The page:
Astronomy Picture of the Day

Discover the cosmos! Each day a different image or photograph of our fascinating universe is featured, along with a brief explanation written by a professional astronomer.

2009 October 1
See Explanation.
Moving the cursor over the image will bring up an annotated version.
Clicking on the image will bring up the highest resolution version

Carina Pillar and Jets
Credit: NASA, ESA, and the Hubble SM4 ERO Team

Explanation: This cosmic pillar of gas and dust is nearly 2 light-years wide. The structure lies within one of our galaxy's largest star forming regions, the Carina Nebula, shining in southern skies at a distance of about 7,500 light-years. The pillar's convoluted outlines are shaped by the winds and radiation of Carina's young, hot, massive stars. But the interior of the cosmic pillar itself is home to stars in the process of formation. In fact, placing your cursor over this visible light image will reveal a penetrating near-infrared view of the pillar - now dominated by two, narrow, energetic jets blasting outward from a still hidden infant star. Both visible light and near-infrared images were made using the Hubble Space Telescope's newly installed Wide Field Camera 3.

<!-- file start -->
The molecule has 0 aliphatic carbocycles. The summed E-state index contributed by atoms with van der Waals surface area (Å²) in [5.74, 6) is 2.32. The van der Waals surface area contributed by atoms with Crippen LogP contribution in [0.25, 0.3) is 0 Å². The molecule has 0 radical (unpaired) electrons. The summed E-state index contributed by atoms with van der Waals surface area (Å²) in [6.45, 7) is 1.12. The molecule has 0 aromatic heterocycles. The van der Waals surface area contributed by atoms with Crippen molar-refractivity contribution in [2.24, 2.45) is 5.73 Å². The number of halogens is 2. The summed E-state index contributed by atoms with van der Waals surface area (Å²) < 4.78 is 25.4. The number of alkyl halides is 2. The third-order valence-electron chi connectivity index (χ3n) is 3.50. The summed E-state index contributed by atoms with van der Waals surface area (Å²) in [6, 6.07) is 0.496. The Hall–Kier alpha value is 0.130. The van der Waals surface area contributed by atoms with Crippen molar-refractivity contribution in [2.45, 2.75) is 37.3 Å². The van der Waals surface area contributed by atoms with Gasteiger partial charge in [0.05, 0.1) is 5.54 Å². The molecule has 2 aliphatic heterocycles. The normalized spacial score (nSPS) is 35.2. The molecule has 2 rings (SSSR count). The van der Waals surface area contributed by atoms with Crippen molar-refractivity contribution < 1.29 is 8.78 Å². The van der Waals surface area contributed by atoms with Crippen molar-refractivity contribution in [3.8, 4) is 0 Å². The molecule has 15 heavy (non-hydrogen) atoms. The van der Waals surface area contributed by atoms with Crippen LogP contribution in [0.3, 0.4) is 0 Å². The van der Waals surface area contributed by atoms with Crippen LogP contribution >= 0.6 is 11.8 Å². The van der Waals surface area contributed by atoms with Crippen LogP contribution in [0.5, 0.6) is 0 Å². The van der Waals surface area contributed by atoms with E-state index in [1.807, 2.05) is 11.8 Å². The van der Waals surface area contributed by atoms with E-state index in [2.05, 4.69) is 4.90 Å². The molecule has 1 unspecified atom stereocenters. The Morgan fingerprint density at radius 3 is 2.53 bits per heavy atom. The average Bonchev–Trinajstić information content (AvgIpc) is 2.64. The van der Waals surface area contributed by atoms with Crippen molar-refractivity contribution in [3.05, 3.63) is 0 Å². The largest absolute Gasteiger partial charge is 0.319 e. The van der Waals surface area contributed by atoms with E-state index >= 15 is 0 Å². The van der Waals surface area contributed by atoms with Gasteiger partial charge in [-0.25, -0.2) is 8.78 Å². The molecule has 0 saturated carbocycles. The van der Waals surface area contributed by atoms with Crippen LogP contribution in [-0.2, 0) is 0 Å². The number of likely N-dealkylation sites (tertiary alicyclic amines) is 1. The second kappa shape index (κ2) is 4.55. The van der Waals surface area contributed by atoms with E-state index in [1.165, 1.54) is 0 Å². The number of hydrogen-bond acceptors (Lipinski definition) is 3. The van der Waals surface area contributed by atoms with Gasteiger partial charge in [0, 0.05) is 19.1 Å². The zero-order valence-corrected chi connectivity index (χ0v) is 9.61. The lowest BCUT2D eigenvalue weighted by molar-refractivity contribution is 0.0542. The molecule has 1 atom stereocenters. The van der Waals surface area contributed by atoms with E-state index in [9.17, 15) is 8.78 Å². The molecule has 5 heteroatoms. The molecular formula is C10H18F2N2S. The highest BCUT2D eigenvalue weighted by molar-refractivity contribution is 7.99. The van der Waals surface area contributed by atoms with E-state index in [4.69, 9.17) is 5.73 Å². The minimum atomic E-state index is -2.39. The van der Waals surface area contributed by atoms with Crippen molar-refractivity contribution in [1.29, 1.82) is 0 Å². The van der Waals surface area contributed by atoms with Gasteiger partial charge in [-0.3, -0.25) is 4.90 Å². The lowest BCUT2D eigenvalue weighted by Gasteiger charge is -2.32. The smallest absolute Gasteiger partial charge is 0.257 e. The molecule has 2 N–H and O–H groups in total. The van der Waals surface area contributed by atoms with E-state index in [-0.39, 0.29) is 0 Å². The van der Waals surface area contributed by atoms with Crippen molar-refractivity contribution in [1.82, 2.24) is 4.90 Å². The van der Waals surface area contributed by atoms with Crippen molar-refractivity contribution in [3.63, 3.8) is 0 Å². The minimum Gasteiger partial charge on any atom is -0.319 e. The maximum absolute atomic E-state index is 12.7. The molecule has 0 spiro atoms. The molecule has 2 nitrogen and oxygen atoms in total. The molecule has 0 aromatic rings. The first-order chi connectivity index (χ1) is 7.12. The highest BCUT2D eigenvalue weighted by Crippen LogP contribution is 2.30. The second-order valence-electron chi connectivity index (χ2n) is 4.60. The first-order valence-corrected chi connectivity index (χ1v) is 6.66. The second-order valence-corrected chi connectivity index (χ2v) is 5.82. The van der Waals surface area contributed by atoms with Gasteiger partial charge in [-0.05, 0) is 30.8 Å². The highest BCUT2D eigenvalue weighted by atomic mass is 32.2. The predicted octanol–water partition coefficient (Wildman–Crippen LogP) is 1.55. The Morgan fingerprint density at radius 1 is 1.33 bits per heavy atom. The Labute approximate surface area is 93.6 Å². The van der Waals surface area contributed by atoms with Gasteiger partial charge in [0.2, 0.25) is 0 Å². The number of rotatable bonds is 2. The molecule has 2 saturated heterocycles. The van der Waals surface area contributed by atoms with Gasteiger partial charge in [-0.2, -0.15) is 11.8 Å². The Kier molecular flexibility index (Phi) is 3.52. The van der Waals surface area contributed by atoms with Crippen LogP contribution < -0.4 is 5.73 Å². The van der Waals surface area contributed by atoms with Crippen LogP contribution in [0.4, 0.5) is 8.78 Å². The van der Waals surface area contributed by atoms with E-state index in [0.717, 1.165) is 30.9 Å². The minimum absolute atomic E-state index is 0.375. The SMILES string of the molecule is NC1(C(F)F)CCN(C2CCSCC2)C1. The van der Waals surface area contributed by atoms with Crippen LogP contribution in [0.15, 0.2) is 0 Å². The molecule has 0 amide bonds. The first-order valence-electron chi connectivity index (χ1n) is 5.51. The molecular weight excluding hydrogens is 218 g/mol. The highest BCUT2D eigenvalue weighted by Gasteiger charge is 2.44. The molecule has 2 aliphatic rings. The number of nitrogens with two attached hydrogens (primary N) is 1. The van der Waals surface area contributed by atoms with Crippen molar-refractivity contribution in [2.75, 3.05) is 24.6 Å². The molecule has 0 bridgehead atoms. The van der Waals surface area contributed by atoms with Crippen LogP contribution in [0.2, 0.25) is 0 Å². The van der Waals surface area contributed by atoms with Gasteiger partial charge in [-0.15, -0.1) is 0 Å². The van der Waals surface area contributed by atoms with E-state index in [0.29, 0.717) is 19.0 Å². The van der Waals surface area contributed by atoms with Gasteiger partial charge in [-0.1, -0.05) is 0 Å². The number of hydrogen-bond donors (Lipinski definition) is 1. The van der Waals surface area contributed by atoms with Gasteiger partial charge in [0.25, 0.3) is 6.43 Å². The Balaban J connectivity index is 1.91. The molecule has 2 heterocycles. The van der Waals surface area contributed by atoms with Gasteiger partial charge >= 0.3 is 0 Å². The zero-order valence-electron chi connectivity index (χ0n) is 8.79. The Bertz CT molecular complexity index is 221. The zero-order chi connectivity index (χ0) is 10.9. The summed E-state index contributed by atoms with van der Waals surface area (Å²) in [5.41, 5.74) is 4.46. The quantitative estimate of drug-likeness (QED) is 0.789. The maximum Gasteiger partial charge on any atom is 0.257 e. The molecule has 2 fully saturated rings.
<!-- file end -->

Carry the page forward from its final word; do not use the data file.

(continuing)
Tomorrow's picture: skyscape

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